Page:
Davos is a picturesque holiday resort in Switzerland. And, once every year, it hosts the World Economic Forum. The summit is no longer the elitist gathering it once was, writes Manuela Kasper-Claridge.
It's easy to bash the World Economic Forum (WEF). About 3,000 attendees are expected to gather this week for the WEF in Davos, Switzerland — including no fewer than 116 billionaires, the CEOs of multinational corporations and the bankers behind BlackRock. Heads of state such as US President Donald Trump and his Brazilian counterpart, Jair Bolsonaro, will be there, as will heads of government, among them German Chancellor Angela Merkel and Italian Prime Minister Giuseppe Conte.
Once again, it seems, the world's elites are meeting to discuss the global problems they don't really understand. Though it's common to portray the WEF as a summit of aloof leaders, that couldn't be further from the truth. Granted, Champagne is certainly enjoyed in Davos, and I can't rule out some attendees engaging in excessive behavior. But most of those who come to Davos work hard and tirelessly.
Read more: Tackling the gender gap in Davos
The WEF brings together people who would usually make efforts to avoid each other. And many participants tend to be so busy working for their companies or governments that they otherwise don't have time see what's happening elsewhere in the world.
Contrary to what some might expect, topics such as social inequality, climate change and how to make capitalism more just are addressed at the WEF, as are questions of how technology can be marshaled to tackle poverty or how to deal with depression and loneliness. At the WEF, refugees, the chairmen of various boards and representatives of governments share a stage — discussing pressing issues and listening to each other. Representatives of nongovernmental organizations come to Davos, as well, along with prominent climate activists and teenagers who discuss their projects with company bosses.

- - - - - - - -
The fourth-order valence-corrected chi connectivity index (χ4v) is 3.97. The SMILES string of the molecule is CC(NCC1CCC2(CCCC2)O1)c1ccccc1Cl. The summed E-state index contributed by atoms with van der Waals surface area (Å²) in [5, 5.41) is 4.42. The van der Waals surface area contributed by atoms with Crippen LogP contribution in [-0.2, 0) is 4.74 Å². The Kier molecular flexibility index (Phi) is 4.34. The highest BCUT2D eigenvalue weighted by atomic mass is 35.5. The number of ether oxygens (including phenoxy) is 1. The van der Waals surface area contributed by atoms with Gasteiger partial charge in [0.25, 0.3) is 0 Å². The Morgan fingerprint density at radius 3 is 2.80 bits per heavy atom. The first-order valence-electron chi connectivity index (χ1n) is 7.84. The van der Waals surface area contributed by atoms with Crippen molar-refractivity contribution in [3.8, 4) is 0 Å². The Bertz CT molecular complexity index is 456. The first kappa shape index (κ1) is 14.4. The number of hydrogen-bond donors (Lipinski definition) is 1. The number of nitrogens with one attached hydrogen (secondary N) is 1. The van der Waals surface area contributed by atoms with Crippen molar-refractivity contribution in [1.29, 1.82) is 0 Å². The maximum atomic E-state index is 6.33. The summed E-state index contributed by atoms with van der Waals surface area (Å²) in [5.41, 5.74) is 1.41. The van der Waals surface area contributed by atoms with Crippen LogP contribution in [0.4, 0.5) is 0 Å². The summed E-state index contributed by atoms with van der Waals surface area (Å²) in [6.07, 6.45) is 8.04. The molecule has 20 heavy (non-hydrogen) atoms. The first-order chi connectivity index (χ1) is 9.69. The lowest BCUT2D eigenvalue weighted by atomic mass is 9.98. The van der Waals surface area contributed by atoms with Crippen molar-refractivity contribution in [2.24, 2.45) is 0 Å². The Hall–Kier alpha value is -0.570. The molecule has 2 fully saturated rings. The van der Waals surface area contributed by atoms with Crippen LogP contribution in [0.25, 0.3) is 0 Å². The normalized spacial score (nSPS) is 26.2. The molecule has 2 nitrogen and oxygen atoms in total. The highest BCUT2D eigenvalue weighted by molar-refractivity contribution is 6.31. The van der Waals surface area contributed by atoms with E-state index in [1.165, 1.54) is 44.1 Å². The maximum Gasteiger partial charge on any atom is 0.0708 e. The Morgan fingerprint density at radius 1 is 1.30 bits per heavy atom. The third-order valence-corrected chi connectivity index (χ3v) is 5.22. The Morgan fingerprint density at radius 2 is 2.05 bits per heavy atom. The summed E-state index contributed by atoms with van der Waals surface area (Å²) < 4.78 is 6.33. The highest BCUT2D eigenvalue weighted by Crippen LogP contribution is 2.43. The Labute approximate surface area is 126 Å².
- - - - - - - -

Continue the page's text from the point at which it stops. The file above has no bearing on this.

'Our house is on fire'
Klaus Schwab, who founded the WEF, should therefore be congratulated for creating this unique platform — even though it's predominantly about discussions rather than concrete action. This lack of action is the real problem. Many rightly wonder when the issues discussed and announcements made in Davos will finally be implemented.
"Our house is on fire," environmental activist Greta Thunberg said at last year's WEF. She will be in Davos this year, too, to continue pressing for change. Together with several scientists, Thunberg plans to stay in a tent at an altitude of 1,800 meters (5,900 feet) in the surrounding mountains to highlight the impact that climate change is having on the Arctic.
Thunberg, along with other activists, is using Davos to draw attention to global problems — and major corporations are increasingly under pressure to act. Today, simply releasing statements of intent no longer cuts it. And for corporations to pursue maximum profit at all cost is neither sustainable nor sensible. It's time to tackle the growing inequality.
The people attending Davos and the discussions they will hold reflect the global status quo. This is why dialogue and open talks between the participants is so essential — just like the pressure exerted by those who are not part of the so-called global elite.